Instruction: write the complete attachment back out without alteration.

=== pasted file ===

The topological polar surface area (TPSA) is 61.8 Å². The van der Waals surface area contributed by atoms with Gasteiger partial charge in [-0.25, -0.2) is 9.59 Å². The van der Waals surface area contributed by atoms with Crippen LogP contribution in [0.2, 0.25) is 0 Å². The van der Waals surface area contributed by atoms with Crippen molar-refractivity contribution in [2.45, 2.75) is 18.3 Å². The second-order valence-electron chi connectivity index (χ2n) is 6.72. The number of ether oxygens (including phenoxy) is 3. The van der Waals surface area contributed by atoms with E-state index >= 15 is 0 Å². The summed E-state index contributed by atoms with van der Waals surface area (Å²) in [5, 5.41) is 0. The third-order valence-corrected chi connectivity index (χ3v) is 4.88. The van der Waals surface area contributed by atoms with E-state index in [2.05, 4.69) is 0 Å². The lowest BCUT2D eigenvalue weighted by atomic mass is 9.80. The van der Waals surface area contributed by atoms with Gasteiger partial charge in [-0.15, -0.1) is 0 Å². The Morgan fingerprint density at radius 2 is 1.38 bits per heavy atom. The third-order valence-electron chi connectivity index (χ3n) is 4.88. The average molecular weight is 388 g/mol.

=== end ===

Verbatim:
The topological polar surface area (TPSA) is 61.8 Å². The van der Waals surface area contributed by atoms with Gasteiger partial charge in [-0.25, -0.2) is 9.59 Å². The van der Waals surface area contributed by atoms with Crippen LogP contribution in [0.2, 0.25) is 0 Å². The van der Waals surface area contributed by atoms with Crippen molar-refractivity contribution in [2.45, 2.75) is 18.3 Å². The second-order valence-electron chi connectivity index (χ2n) is 6.72. The number of ether oxygens (including phenoxy) is 3. The van der Waals surface area contributed by atoms with E-state index >= 15 is 0 Å². The summed E-state index contributed by atoms with van der Waals surface area (Å²) in [5, 5.41) is 0. The third-order valence-corrected chi connectivity index (χ3v) is 4.88. The van der Waals surface area contributed by atoms with E-state index in [2.05, 4.69) is 0 Å². The lowest BCUT2D eigenvalue weighted by atomic mass is 9.80. The van der Waals surface area contributed by atoms with Gasteiger partial charge in [-0.15, -0.1) is 0 Å². The Morgan fingerprint density at radius 2 is 1.38 bits per heavy atom. The third-order valence-electron chi connectivity index (χ3n) is 4.88. The average molecular weight is 388 g/mol.